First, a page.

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The Two-Faced Media and the U.S. Presidency

According to media reports:

[Former President Jimmy] Carter made similar remarks [to what he said to NBC News] about an event at his presidential center in Atlanta, Georgia, The Associated Press reported Tuesday, pointing to some protesters who have compared Obama to a Nazi. “Those kind of things are not just casual outcomes of a sincere debate on whether we should have a national program on health care,” the former president said at the Carter Center, according to AP. “It’s deeper than that.” He grouped [Representative Joe] Wilson’s shout of “You lie!” during Obama’s speech in that category, according to AP. “I think it’s based on racism. There is an inherent feeling among many in this country that an African-American should not be president,” he said. “The president is not only the head of government, he is the head of state. And no matter who he is or how much we disagree with his policies, the president should be treated with respect.”

Now isn’t that a high-minded idea, that no matter who he is or how much we disagree with his policies, the president should be treated with respect. I happen to agree with that sentiment—and so I wonder why Mr. Carter didn’t follow his own counsel when George W. Bush was president. For example, in a March 22, 2004, interview with Britain’s the Independent, headlined “Carter Savages Blair and Bush: ‘Their War was Based on Lies,’ ” our 39th president said that the war to liberate Iraq was based on “lies and misinterpretations from London to Washington.”

I am also delighted with the newfound interest in civility in public discourse by Democrats and many in the press—and especially the importance of showing respect and civility to our head of state. It was certainly missing during the Bush years. Let us count some of the ways.

Former Vice President Al Gore charged that President Bush “has brought deep dishonor to our country and built a durable reputation as the most dishonest President since Richard Nixon.” Mr. Gore also said that Bush had “betrayed this country,” and called him a “moral coward.”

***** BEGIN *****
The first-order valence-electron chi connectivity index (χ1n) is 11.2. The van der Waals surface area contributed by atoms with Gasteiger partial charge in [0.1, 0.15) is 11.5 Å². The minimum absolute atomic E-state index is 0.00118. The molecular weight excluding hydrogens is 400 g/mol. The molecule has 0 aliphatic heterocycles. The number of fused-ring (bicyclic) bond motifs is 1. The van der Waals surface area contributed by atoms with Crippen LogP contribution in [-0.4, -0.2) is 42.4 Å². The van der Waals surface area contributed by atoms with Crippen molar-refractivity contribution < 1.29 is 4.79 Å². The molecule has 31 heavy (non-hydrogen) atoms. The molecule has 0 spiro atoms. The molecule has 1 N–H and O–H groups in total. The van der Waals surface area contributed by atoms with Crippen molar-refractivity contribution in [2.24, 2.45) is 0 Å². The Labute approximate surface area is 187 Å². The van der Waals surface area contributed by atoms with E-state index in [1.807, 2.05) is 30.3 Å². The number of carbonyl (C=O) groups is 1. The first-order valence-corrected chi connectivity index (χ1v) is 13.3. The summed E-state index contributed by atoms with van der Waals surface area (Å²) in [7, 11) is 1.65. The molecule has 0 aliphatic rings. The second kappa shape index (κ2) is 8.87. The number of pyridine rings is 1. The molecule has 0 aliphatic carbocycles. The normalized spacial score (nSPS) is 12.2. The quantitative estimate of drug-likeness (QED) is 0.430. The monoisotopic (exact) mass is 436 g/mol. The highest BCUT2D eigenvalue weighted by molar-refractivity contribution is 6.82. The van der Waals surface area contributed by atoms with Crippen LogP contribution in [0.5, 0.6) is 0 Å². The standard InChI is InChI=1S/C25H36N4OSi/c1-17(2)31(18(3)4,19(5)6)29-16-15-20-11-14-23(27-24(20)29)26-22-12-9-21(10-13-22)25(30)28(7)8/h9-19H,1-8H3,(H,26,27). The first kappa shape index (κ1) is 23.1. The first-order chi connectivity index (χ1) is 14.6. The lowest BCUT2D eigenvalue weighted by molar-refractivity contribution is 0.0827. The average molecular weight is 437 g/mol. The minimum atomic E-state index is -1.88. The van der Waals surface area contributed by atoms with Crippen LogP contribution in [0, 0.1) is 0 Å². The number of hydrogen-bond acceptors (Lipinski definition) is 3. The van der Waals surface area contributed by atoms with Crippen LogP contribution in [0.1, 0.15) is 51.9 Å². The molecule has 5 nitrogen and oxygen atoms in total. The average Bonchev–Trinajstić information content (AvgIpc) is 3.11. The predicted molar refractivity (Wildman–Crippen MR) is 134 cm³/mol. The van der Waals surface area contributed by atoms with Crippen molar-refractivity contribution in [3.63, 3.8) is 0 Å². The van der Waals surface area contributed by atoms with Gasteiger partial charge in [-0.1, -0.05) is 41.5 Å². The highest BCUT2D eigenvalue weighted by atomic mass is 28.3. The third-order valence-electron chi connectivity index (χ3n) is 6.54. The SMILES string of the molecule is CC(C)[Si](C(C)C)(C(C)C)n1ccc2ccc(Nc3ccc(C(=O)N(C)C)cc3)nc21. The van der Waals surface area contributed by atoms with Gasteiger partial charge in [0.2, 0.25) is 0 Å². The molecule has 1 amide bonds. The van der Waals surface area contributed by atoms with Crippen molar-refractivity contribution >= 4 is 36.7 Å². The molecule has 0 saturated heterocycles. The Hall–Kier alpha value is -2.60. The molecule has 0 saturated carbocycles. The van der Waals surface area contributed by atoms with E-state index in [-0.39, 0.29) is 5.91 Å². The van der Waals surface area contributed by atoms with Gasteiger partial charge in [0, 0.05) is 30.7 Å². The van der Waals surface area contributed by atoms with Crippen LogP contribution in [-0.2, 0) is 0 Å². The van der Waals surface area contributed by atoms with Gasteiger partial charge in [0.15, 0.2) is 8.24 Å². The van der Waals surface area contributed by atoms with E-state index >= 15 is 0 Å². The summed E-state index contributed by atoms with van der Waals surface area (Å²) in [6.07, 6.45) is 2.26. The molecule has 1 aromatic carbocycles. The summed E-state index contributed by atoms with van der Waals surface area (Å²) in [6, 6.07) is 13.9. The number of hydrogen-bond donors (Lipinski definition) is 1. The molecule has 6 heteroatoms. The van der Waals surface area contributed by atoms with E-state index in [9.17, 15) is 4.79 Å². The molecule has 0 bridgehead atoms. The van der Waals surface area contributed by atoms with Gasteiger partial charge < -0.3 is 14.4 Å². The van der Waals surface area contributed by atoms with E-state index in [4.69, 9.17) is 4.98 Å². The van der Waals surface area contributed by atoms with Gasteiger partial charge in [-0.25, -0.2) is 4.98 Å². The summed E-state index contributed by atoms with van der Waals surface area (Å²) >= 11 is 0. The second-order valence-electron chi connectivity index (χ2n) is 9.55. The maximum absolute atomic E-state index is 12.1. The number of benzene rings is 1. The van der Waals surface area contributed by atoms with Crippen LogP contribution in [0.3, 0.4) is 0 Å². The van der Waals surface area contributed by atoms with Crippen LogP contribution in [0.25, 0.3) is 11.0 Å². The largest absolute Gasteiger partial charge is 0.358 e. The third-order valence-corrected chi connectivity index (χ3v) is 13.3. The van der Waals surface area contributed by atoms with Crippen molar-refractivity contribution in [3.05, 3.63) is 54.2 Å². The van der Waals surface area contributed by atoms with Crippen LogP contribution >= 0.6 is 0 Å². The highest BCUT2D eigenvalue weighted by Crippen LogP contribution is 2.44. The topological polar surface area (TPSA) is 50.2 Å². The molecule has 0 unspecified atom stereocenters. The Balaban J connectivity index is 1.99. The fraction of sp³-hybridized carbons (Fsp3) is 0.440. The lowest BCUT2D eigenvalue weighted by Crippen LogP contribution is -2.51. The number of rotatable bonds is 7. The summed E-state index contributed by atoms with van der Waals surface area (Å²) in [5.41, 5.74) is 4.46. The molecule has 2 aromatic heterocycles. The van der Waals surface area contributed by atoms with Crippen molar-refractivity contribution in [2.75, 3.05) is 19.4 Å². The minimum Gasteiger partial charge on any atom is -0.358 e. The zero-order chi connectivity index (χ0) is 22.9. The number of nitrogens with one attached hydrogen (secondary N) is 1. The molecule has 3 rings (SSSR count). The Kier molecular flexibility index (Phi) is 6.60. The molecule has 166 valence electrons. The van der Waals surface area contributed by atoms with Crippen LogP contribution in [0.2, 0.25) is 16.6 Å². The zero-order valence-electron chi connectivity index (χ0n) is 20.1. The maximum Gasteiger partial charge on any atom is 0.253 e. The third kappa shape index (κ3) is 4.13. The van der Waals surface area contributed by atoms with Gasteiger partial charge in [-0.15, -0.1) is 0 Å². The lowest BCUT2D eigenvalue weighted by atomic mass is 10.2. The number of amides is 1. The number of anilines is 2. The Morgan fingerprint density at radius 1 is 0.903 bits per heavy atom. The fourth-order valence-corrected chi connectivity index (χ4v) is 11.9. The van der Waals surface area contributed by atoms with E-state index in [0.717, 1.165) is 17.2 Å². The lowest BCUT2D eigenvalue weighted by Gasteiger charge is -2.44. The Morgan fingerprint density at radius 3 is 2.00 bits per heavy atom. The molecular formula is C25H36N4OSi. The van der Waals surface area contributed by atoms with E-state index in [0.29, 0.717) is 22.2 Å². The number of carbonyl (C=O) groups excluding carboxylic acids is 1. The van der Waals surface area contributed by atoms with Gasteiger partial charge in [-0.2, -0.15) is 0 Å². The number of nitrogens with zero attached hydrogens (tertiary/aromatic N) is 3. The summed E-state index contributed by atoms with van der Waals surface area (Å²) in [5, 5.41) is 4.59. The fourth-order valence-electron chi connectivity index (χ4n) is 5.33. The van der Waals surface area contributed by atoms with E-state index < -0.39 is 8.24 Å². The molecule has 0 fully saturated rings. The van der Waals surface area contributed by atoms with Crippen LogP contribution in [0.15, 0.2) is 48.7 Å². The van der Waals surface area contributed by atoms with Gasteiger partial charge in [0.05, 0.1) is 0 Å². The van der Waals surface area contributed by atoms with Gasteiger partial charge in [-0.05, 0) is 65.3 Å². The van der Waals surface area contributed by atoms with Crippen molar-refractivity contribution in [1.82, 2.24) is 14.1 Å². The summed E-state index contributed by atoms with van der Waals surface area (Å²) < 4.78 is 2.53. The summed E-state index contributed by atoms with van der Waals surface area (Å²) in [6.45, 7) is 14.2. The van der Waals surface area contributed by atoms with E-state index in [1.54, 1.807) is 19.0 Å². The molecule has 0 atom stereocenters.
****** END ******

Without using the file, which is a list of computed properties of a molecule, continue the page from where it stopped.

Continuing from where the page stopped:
Senate Majority Leader Harry Reid called President Bush a “loser” and a “liar” and said Bush had “betrayed the country.”

In his October 16, 2003, Senate floor speech condemning Bush’s decision to go to war with Iraq, Edward Kennedy—among the greatest and most influential senators in American history, as we have been repeatedly told over the past few weeks—said this about the president: “Week after week after week after week we were told lie after lie after lie after lie.”

A month earlier, Kennedy had made the accusation that the case for going to war in Iraq was a “fraud . . . made up in Texas ” because it was “good politically” for the GOP. He also claimed, again without a shred of evidence, that foreign leaders were being bribed by the Bush administration to send troops to Iraq. “My belief is this money [for the postwar reconstruction of Iraq] is being shuffled all around to these political leaders in all parts of the world, bribing them to send in troops,” according to Kennedy.

In December 2003, Senator John Kerry told a New Hampshire newspaper editorial board that Bush had “lied” about his reason for going to war in Iraq. This was a repeat of the charge he made three months earlier, when Kerry said the Bush administration had “lied to us.”

On July 19, 2004, former U.S. Senator Max Cleland said, “[We were] flat-out lied to. By the President, by the Vice President and by the Secretary of Defense. [Colin] Powell was set up, the Congress was set up, all on the false premises to go to war in Iraq. Now, why did Bush go to war in Iraq? Because he concluded that his daddy was a failed president and one of the ways he failed is that he did not take out Saddam Hussein.”